Julia Demarco has pretty much decided she’s going crazy. After all, her grandfather killed himself after a bout with depression, and her father has manic highs and lows in addition to being a hoarder. So, when the sixteen year old starts seeing a vision of a snowplow crashing into a building and leaving behind nine body bags in its’ wake, she’s shocked and figures the crazies in her gene pool are not helping matters much.
Through incessant bombardment with the vision, Julia finally figures out that the building being hit is a restaurant belonging to her family’s rivals. There’s more than one problem with that, though: Julia has been in love with the enemy’s son, Sawyer Angotti, since they were children. Their families forbid them from any contact years ago, but Julia can’t let that get in the way of saving Sawyer’s life. That is, if he believes her.
Crash left me awed! When I finished it, the cliffhanger ending made me just sit there holding the book going, “What?!?!” Crash had a little bit of everything: family drama, romance, supernatural events, and a main character I loved.
Julia is kind of an outcast at school. She and her younger sister have to drive to school in her family’s food truck, which leads to crude jokes at their expense because the truck just happens to be topped with two giant meatballs. Her only friends are her siblings, and their close relationship is really amazing and reminded me a lot of the ones I have with my sisters and brother. When Julia’s visions begin, she has no one to turn to, and who would want to tell people that was happening to them, anyway? I liked Julia although I didn’t always agree with how she handled things. She came off as a bit OCD (although this was never expressly noted in the book) and her thought process was really one that I could relate to.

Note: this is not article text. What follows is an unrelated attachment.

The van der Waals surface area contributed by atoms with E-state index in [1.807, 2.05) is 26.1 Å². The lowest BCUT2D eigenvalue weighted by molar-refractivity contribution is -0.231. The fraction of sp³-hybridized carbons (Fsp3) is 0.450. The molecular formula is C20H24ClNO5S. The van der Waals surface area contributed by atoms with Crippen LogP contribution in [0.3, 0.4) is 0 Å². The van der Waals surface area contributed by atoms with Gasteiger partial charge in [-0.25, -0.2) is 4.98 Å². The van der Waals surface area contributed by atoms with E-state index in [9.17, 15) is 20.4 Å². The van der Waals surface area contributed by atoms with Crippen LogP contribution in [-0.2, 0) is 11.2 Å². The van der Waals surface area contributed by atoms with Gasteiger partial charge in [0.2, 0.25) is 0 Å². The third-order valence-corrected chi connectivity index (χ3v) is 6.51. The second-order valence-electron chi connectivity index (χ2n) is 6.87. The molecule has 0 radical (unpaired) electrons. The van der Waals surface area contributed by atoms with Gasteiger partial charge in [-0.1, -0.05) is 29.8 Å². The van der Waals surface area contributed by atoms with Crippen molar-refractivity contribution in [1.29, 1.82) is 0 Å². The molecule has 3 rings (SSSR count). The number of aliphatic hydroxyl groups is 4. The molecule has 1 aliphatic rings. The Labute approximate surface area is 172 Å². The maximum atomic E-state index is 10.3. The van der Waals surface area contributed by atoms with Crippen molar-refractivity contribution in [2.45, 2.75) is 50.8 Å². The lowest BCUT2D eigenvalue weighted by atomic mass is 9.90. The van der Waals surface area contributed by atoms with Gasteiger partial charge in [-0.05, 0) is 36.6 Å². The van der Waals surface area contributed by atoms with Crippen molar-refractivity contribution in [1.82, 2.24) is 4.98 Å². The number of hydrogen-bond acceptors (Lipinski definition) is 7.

Events moved along pretty quickly, and I enjoyed seeing Julia deduce what was going on in her visions. For a girl of only sixteen, it’s really impressive that she didn’t have a nervous breakdown or anything like that, since everywhere she turned all she could see was the deadly crash. Once she had her eye opening moment, she was amazing from then on and didn’t let anything get in the way of what she had decided to do.
Julia and Sawyer’s romance was heartbreaking and sullied by family drama that really had nothing to do with them. Is it a bit Romeo & Juliet? Maybe the tiniest bit, but the reasons that Sawyer and Julia were forced apart were heartbreaking and actually were for the good of them both, at the time. Sawyer is a great guy, and hopefully they can overcome their families’ old problems.
I wouldn’t call this a paranormal novel, because there’s only one out of the ordinary thing happening to just one girl. We are never really told the reasoning behind Julia’s vision, but this is a series and maybe that will be explained later. I cannot wait for the next installment.
Carrie runs the blog Sweet Southern Home, and is a stay at home wife and mom to one little boy. When she’s not reading, she’s usually watching Netflix with her husband, playing outside with her son, or baking. Her family would describe her as sometimes annoyingly sarcastic, but mostly lovable.
Review copy was provided free of any obligation by Simon Pulse. No monetary or any other form of compensation was received.